PUFF - Puff projectiles (fig. 2, view C) are nonexplosive projectiles used as practice (spotting) rounds. They are designed to produce dense smoke clouds approximating those of high-explosive rounds.

DRILL - Drill projectiles are used by gun crews for loading drills and for testing ammunition hoists and other ammunition-handling equipment. They are made of economical but suitable metals and are designed to simulate the loaded service projectile represented as to size, form, and weight. They may be solid or hollow. If hollow, they may be filled with an inert material to bring them to the desired weight. This latter type is closed with abase or nose plug or both, as appropriate.

DUMMY - Dummy projectiles are reproductions of projectiles that may be produced from a variety of materials for a number of purposes. Drill projectiles are dummy projectiles in that they are not to be fired from a gun. However, all dummy projectiles are not drill projectiles. Dummy projectiles may be made for display, instruction, or special tests.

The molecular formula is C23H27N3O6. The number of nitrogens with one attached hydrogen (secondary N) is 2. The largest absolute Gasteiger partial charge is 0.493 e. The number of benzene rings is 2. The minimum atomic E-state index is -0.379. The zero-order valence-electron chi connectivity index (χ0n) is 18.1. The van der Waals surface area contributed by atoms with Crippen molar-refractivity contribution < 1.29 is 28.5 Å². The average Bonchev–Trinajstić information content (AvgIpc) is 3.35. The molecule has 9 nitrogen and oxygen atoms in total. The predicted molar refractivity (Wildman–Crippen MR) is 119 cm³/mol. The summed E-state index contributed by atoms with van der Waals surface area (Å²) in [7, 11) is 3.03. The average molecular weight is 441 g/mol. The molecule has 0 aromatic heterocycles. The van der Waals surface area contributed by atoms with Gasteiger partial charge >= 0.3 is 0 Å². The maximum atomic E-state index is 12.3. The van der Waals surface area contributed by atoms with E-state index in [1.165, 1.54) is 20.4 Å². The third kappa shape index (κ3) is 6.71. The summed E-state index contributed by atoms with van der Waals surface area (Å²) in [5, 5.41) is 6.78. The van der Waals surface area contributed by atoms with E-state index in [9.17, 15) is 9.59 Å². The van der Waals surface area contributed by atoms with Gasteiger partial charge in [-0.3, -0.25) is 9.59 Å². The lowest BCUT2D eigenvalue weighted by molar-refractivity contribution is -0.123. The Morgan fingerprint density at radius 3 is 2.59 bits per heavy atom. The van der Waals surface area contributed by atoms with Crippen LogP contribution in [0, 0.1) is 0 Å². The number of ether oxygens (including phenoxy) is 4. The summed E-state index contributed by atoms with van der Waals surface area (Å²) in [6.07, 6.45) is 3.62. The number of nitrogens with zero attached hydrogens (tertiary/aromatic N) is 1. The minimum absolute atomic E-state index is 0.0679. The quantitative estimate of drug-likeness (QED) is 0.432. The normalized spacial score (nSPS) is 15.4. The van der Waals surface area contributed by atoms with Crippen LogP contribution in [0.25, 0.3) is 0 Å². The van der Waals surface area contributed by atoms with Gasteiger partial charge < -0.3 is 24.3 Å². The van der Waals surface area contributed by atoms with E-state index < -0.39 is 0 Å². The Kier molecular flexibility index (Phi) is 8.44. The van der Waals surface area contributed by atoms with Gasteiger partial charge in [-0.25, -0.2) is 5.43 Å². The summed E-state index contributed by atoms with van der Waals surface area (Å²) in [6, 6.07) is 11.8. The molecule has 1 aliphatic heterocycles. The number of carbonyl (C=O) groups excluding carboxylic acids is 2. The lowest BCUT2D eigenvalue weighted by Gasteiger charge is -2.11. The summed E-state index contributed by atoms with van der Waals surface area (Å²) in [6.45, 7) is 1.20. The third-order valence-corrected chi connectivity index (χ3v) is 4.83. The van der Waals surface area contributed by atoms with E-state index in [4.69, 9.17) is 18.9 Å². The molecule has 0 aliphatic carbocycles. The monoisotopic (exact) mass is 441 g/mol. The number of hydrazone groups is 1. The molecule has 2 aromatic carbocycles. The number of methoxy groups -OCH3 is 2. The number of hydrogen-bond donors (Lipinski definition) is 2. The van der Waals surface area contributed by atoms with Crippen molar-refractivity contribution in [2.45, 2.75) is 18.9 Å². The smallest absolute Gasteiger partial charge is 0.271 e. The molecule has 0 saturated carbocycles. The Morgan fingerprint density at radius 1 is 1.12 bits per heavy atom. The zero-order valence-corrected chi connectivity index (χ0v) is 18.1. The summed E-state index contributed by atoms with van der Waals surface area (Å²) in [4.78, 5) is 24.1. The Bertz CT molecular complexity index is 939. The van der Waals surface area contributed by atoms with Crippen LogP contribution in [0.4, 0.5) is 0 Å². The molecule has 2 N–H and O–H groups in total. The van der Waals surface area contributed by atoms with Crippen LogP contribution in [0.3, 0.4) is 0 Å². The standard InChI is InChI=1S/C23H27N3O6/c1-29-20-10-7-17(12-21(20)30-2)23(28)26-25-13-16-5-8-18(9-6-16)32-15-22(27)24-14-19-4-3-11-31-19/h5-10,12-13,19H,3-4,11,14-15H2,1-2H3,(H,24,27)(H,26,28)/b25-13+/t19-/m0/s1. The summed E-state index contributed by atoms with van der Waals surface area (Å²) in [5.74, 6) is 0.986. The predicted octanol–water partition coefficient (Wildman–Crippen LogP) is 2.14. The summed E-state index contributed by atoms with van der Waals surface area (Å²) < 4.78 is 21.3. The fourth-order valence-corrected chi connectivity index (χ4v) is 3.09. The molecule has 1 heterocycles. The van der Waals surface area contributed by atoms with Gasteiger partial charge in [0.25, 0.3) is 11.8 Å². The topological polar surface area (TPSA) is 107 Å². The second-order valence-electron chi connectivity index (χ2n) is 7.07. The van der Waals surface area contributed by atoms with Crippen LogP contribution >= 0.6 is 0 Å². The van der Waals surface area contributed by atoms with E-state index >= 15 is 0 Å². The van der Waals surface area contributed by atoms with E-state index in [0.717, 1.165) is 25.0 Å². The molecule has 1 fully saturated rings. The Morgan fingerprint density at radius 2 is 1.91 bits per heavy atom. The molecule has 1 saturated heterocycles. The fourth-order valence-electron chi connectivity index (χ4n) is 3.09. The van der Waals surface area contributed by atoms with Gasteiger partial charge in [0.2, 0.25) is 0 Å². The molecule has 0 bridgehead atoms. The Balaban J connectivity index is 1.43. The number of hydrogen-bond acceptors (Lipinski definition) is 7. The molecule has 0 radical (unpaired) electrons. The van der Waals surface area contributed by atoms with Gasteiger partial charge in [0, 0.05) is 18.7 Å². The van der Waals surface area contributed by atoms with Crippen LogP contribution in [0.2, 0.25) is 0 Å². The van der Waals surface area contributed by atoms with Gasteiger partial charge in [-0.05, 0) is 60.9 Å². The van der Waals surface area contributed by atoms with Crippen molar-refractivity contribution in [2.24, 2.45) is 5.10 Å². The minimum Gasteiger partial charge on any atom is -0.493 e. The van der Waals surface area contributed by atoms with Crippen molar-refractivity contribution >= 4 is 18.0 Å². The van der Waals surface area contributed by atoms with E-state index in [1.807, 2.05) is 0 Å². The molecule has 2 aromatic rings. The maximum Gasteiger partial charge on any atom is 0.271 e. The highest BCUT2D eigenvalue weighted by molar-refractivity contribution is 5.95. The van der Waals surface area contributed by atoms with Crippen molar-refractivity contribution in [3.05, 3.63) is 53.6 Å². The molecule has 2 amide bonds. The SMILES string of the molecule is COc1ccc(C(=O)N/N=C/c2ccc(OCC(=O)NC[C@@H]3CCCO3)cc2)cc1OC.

HIGH CAPACITY (HC) - HC projectiles are designed for use against unarmored surface targets, shore installations, or personnel. They have a medium wall thickness and large explosive cavities. Large HC projectiles (fig. 2, view D) are provided with an auxiliary booster to supplement the booster charge in the nose of the main charge. With threads in both the nose and base, HC projectiles may receive a variety of fuzes or plugs to accomplish different tactical purposes. An adapter ring (or rings) is provided on the nose end of most HC projectiles to allow installation of PDFs or nose plug and ADFs with different size threads. An adapter is removed for larger fuzes. HC projectiles are normally shipped with a PDF installed in the nose. The base fuze that is shipped installed in the projectile may not be removed except at an ammunition depot.

HIGH EXPLOSIVE (HE) - Small caliber projectiles with an HE designation are designed to receive a large explosive charge. structurally, they resemble the HC type in larger caliber projectiles. They have no base fuze; a nose fuze is issued installed in the projectile.